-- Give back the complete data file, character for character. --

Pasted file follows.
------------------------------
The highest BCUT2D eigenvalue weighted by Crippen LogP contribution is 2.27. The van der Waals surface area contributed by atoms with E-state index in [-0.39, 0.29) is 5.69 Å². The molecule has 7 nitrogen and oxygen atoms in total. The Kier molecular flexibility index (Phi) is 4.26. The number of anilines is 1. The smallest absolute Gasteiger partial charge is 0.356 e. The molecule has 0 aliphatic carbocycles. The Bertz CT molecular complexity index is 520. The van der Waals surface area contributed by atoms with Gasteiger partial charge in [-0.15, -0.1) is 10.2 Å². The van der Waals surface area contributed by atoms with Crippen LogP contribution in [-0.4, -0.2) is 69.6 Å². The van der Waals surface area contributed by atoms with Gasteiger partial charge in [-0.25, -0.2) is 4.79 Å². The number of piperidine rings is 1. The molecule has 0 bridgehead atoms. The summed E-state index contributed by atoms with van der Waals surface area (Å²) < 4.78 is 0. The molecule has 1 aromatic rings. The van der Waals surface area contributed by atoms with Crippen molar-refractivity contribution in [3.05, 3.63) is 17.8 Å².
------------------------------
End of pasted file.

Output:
The highest BCUT2D eigenvalue weighted by Crippen LogP contribution is 2.27. The van der Waals surface area contributed by atoms with E-state index in [-0.39, 0.29) is 5.69 Å². The molecule has 7 nitrogen and oxygen atoms in total. The Kier molecular flexibility index (Phi) is 4.26. The number of anilines is 1. The smallest absolute Gasteiger partial charge is 0.356 e. The molecule has 0 aliphatic carbocycles. The Bertz CT molecular complexity index is 520. The van der Waals surface area contributed by atoms with Gasteiger partial charge in [-0.15, -0.1) is 10.2 Å². The van der Waals surface area contributed by atoms with Crippen LogP contribution in [-0.4, -0.2) is 69.6 Å². The van der Waals surface area contributed by atoms with Gasteiger partial charge in [-0.25, -0.2) is 4.79 Å². The number of piperidine rings is 1. The molecule has 0 bridgehead atoms. The summed E-state index contributed by atoms with van der Waals surface area (Å²) < 4.78 is 0. The molecule has 1 aromatic rings. The van der Waals surface area contributed by atoms with Crippen molar-refractivity contribution in [3.05, 3.63) is 17.8 Å².